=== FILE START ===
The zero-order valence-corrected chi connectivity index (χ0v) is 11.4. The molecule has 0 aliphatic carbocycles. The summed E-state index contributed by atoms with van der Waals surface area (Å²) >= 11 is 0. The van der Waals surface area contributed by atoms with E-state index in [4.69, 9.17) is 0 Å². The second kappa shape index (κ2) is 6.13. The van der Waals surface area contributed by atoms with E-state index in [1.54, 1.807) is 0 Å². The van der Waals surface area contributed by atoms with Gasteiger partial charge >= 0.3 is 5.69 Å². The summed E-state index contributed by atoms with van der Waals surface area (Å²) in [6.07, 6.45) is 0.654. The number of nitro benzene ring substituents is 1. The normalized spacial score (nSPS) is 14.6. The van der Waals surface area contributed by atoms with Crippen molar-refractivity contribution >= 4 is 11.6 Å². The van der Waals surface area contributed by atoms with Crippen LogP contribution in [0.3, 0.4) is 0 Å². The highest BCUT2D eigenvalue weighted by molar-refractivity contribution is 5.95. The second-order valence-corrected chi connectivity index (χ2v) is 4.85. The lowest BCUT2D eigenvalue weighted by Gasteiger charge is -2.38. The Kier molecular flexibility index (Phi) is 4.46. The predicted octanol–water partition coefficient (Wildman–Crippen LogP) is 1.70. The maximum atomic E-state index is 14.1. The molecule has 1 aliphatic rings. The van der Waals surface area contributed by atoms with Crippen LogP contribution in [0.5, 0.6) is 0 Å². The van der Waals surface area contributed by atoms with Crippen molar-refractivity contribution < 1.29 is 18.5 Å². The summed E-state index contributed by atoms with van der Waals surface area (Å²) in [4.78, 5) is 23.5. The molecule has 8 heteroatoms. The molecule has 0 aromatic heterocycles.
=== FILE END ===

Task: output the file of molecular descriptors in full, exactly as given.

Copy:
The zero-order valence-corrected chi connectivity index (χ0v) is 11.4. The molecule has 0 aliphatic carbocycles. The summed E-state index contributed by atoms with van der Waals surface area (Å²) >= 11 is 0. The van der Waals surface area contributed by atoms with E-state index in [4.69, 9.17) is 0 Å². The second kappa shape index (κ2) is 6.13. The van der Waals surface area contributed by atoms with E-state index in [1.54, 1.807) is 0 Å². The van der Waals surface area contributed by atoms with Gasteiger partial charge >= 0.3 is 5.69 Å². The summed E-state index contributed by atoms with van der Waals surface area (Å²) in [6.07, 6.45) is 0.654. The number of nitro benzene ring substituents is 1. The normalized spacial score (nSPS) is 14.6. The van der Waals surface area contributed by atoms with Crippen molar-refractivity contribution >= 4 is 11.6 Å². The van der Waals surface area contributed by atoms with Crippen LogP contribution in [0.3, 0.4) is 0 Å². The highest BCUT2D eigenvalue weighted by molar-refractivity contribution is 5.95. The second-order valence-corrected chi connectivity index (χ2v) is 4.85. The lowest BCUT2D eigenvalue weighted by Gasteiger charge is -2.38. The Kier molecular flexibility index (Phi) is 4.46. The predicted octanol–water partition coefficient (Wildman–Crippen LogP) is 1.70. The maximum atomic E-state index is 14.1. The molecule has 1 aliphatic rings. The van der Waals surface area contributed by atoms with Crippen LogP contribution in [0.5, 0.6) is 0 Å². The van der Waals surface area contributed by atoms with Crippen molar-refractivity contribution < 1.29 is 18.5 Å². The summed E-state index contributed by atoms with van der Waals surface area (Å²) in [4.78, 5) is 23.5. The molecule has 8 heteroatoms. The molecule has 0 aromatic heterocycles.